Still a long road ahead for Scotland in the race to net zero - Sara Gilmore

As the conversation around COP26 starts to dilute, leaders at Glasgow City Council are accelerating ambitions which will propel Glasgow to become a thriving, sustainable and future-proofed city. Residents are playing their own role in the effort, too, as they call for temporary measures implemented throughout COP26, such as improved public transport incentives, to become permanent.

Sara Gilmore is a Partner, Addleshaw Goddard
Sara Gilmore is a Partner, Addleshaw Goddard

​​​​Two weeks of gruelling negotiations between almost 200 countries concluded in a number of seismic agreements. This included – for the first time in the conference’s history – a comprehensive plan to reduce the use of coal, currently responsible for around one fifth of annual CO2 emissions.

With other pledges set to increase support for developing countries and the transition to clean energy and decarbonisation, we can all agree this will be a defining decade for the future of green power and sustainability.

There is still one elephant in the room: nuclear power. The controversial energy source was omitted from the COP26 agenda, with little reference made to it, even though the UN recently crowned nuclear power as the lowest carbon electricity source given its zero-emission clean energy status.

Despite this recognition, there is still widespread opposition from various nations to the use of nuclear energy as an alternative to fossil fuels. Though many figure heads deem it an essential means of achieving net zero carbon and energy security, the SNP has had a long-held opposition to the technology, restated two weeks ago in a speech by Nicola Sturgeon.

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Scotland is currently on a trajectory to decommission all its nuclear plants in the near future, with no plans to replace the current stock. As the most heavily reliant on nuclear power of any UK nation (around 24 per cent of all generation in 2019), the government has a particular set of challenges ahead in meeting net zero.

Thankfully, Scotland is geographically well-positioned to take on the challenge of transition to renewable energy, with an abundance of access to energy from wind and hydropower. Taking 97.4 per cent of its electricity from renewable sources last year, Scotland is now within the top three renewable-producing countries in Europe, according to data from Eurostat.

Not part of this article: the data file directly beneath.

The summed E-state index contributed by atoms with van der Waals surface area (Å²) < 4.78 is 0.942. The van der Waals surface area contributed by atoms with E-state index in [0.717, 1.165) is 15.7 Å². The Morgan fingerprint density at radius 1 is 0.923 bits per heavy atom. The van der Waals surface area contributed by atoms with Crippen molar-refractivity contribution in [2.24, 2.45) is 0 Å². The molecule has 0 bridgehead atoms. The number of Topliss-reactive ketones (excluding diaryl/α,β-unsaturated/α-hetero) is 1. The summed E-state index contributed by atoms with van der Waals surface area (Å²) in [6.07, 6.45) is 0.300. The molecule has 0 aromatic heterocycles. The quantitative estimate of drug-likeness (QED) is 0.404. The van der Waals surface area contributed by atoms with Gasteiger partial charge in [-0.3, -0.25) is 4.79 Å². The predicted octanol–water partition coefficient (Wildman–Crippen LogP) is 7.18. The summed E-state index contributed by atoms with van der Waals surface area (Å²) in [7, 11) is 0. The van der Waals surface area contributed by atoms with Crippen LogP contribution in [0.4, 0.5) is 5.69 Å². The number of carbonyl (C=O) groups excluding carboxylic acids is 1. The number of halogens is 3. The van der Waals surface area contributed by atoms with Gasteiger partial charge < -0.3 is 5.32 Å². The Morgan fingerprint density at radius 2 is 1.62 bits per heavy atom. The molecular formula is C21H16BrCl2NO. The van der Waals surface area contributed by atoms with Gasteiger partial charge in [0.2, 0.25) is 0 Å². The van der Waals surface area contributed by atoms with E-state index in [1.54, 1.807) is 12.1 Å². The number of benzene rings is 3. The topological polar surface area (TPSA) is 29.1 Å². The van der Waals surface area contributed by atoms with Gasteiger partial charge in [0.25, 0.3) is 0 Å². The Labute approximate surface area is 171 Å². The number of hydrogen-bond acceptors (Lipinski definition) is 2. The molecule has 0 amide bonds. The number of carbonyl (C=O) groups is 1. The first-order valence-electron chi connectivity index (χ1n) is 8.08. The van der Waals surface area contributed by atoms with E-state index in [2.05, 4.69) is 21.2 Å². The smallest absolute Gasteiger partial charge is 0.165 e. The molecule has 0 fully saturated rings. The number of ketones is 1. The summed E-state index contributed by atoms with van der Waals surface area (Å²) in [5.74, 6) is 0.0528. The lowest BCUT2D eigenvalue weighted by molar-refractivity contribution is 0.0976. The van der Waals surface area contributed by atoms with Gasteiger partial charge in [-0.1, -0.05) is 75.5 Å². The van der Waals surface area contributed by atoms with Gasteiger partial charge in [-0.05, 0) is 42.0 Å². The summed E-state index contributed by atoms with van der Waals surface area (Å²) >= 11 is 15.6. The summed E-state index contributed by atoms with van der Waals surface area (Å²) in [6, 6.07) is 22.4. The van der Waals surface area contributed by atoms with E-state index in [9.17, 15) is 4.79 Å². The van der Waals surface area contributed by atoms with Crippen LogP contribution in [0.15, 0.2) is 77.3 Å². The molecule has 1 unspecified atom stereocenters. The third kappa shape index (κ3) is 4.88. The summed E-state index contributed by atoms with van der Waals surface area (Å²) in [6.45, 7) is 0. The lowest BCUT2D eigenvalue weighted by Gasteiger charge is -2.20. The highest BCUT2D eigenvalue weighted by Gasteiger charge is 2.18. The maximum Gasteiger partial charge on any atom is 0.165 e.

Electricity is only a part of the energy mix, of course (around a quarter), and we'll need to see much more progress in decarbonising commercial transport and heating systems. Green hydrogen seems like a promising solution, but is still a way off being developed, with a mass roll-out of the energy source possibly not being available for at least another decade. Another issue is that many of the country's wind farms will be coming to the end of their lifecycle soon and will need replacing.

If the government is serious about eliminating nuclear power completely from its energy mix, it will have to make even bolder commitments towards managing the transition, including unlocking funding for underdeveloped but essential technologies such as carbon capture, utilisation and storage, to facilitate the decarbonisation of large-scale industrial plants. Further, as Chris Stark, CEO of the Committee on Climate Change acknowledged, Scotland must now move from the strategy stage to the implementation stage of its zero-carbon plan.

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The Scottish Government has hit some impressive milestones in the race to net zero, but to keep 1.5 degrees alive, the country still has a long road ahead.

Sara Gilmore is a Partner, Addleshaw Goddard

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